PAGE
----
Out of the bottom lack and it was rapidly getting dark but I had no intention of mooring up alongside the M1 so we continued on to Landing Spinney where we moored in the dark adjacent to the A5 road bridge.

Tuesday, September 23, 2014

Late crop fruit harvested

Tuesday 23rd September

Misty Graham was up and at ‘em at snoozle o’clock again, I put my head out just as Son 1 phoned; a quick stop-over in Manchester to sort out a passport. We were able to have a quick chat but not able to give him the answers he needed as we had no internet connection on board – and I was completely unable to top-up my Three account successfully due to the Visa Secure system failing to work when I tried to use my card. Never mind, all was eventually sorted by the time he got to the passport office in Liverpool.

The time advantage that Graham created by starting early was spent harvesting fruit from the offside of the canal. Blackberries were found in the cutting above Brinklow and the same Plum tree at Clifton still had some serviceable plums left on it’s branches. As we passedLostTortoise Armada Marine at Brinklow wharf Graham spotted the diesel was a very good price (£1.02p per litre 60/40) and so we stopped there to add 150 litres to Jannock’s tank.

On down through Rugby where CaRT contractors are edging and dredging opposite Willow Wren’s yard; little boats all over the place with two tugs returning having just taken a dumb barge full of mud down to the road. At the road bridge we met a HillMortonstrange little craft sprouting wires everywhere and manned by blokes wearing what looked like deep sea divers suits. They were EA folk who were stunning all the fish and counting the species. They told Graham that they had very few Zander when he enquired.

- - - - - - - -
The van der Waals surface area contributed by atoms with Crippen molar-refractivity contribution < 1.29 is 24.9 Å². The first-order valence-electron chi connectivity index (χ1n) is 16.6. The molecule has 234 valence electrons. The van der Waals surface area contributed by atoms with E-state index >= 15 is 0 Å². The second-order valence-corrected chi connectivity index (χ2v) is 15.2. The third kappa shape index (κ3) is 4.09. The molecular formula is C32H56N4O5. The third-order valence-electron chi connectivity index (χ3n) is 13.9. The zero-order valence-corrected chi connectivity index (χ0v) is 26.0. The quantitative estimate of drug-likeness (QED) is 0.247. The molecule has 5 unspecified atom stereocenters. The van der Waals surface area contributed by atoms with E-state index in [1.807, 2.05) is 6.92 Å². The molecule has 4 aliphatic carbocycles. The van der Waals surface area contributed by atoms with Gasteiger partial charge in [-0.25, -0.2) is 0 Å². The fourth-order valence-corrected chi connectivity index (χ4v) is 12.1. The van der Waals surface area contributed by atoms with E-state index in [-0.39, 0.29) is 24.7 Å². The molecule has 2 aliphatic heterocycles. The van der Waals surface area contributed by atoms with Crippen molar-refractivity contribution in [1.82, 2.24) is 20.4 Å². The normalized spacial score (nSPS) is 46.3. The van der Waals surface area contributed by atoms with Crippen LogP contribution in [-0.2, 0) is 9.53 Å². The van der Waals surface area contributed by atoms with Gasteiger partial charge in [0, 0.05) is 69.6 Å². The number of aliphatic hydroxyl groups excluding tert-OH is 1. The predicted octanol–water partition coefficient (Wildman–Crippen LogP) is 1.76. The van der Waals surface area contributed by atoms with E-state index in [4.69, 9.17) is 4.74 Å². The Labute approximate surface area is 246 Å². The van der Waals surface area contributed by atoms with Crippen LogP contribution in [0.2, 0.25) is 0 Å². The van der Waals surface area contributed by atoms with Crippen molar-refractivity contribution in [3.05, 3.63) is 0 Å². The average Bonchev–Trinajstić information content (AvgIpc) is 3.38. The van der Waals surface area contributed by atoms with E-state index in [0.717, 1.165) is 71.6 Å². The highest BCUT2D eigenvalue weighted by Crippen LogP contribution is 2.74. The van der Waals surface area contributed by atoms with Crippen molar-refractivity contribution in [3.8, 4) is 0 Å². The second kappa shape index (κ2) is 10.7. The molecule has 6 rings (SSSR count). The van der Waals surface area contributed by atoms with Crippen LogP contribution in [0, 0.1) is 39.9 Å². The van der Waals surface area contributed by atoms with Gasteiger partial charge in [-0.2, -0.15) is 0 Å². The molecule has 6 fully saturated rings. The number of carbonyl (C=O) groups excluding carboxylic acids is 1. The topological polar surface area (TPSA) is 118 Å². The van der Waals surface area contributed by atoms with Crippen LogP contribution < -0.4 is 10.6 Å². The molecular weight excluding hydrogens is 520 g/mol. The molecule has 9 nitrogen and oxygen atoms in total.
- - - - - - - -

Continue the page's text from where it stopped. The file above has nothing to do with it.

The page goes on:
We were moored up by 4pm, ready for a car shuffle and home. Another successful Cutweb rally , thanks guys. And as for the Pork rolls and roast beef at the Samuel Barlow  .  .  .  .  .  .  I have never seen so many doggie bags being asked for after a meal. The food was too good to leave on the plate, and far too much for many of us to finish. We were so pleased that we had not ordered a dessert to follow Sunday lunch. Mind you, that looked so good we also wish we’d had room for some as well. We drank Bonkers Conkers as well as playing it, we played Boule, we treasure hunted (and we won) we quizzed (and we didn’t win) we ate cake, we enjoyed Cutweb company and the rally had a new company of auctioneers – Floggit, Loggit and Droppit! We hope to do it all again next year.


Monday, September 22, 2014

And so the run home begins

Monday 22nd September

I was up and at-em at 07:30 helping nb Just Heaven extract themselves from the raft to head South.PooleyHall Nb Earnest (yes, that one) had left at 6:45 and we set off behind at 08:00 after I had used our car to give Glen’s camper van a jump start.  The run to Polesworth was very atmospheric with the low sun lighting up the mist rising from the canal. Brenda surfaced at about 9am bringing me a much needed refill of tea. As we  approached Grendon I managed to get some breakfast ready for the run up Atherstone flight. The first 6 locks were either in our favour or someone was leaving as we approached and so we had a smooth run up to the bypass bridge. We stopped there to visit Aldi as we needed some bread and milk. What we came back with was a rechargeable vacuum cleaner, a waterproof jacket and a new blade for my circular saw at AtherstoneFlighthome. Very expensive bread and milk then.

The run up the remaining 5 locks of the flight was equally easy with every lock being vacated as we approached. We have never had a run up Atherstone like this before. On through Hartshill, Nuneaton and Bedsworth where we stopped and tied up alongside nb Grace for SparklyTree a chat with Christine and Terry. They fed us tea and cake as well as returning an empty beer bottle in exchange for a couple of full ones. After a couple hours I decided we had better set off so I paid a visit down the weed hatch and removed a large sheet of black plastic from around the prop before we left.

As we turned onto the Oxford canal we found the lock empty with the gate open so I steered straight in, it’s definitely been our day today. I walked ahead as Brenda brought Jannock along the moorings and i found a gap that was just the right length. Brenda got annoyed because as ByeByeRigdens she was bringing Jannock nicely into this gap, the bloke on the boat in front obviously thought she was going to hit his boat and damage the paintwork so he pushed Jannock away which really messed up the manoeuvre. He then hung around until he was happy with my knots and mooring ropes before scuttling off back into his boat. The next boat along complemented me on the skill used to get Jannock into such a short gap so I was a gentleman and gave the credit to Brenda who had steered her in.